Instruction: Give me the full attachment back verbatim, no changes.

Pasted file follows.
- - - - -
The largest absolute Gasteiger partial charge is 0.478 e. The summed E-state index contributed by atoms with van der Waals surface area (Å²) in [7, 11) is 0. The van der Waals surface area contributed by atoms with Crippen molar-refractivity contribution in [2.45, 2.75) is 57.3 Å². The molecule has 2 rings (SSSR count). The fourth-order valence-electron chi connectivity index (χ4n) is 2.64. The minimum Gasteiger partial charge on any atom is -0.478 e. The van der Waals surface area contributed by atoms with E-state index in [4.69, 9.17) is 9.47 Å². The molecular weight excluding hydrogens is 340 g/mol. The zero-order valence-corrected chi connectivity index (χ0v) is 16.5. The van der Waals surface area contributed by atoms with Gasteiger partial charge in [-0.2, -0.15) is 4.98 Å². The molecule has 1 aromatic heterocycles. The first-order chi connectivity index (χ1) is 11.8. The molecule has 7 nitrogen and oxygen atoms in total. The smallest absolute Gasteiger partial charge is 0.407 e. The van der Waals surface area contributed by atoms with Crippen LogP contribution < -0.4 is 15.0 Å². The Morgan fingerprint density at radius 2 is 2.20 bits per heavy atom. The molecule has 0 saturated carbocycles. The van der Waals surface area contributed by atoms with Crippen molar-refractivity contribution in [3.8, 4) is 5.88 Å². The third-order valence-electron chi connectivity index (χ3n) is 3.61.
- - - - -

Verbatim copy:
The largest absolute Gasteiger partial charge is 0.478 e. The summed E-state index contributed by atoms with van der Waals surface area (Å²) in [7, 11) is 0. The van der Waals surface area contributed by atoms with Crippen molar-refractivity contribution in [2.45, 2.75) is 57.3 Å². The molecule has 2 rings (SSSR count). The fourth-order valence-electron chi connectivity index (χ4n) is 2.64. The minimum Gasteiger partial charge on any atom is -0.478 e. The van der Waals surface area contributed by atoms with E-state index in [4.69, 9.17) is 9.47 Å². The molecular weight excluding hydrogens is 340 g/mol. The zero-order valence-corrected chi connectivity index (χ0v) is 16.5. The van der Waals surface area contributed by atoms with Gasteiger partial charge in [-0.2, -0.15) is 4.98 Å². The molecule has 1 aromatic heterocycles. The first-order chi connectivity index (χ1) is 11.8. The molecule has 7 nitrogen and oxygen atoms in total. The smallest absolute Gasteiger partial charge is 0.407 e. The van der Waals surface area contributed by atoms with Crippen LogP contribution < -0.4 is 15.0 Å². The Morgan fingerprint density at radius 2 is 2.20 bits per heavy atom. The molecule has 0 saturated carbocycles. The van der Waals surface area contributed by atoms with Crippen molar-refractivity contribution in [3.8, 4) is 5.88 Å². The third-order valence-electron chi connectivity index (χ3n) is 3.61.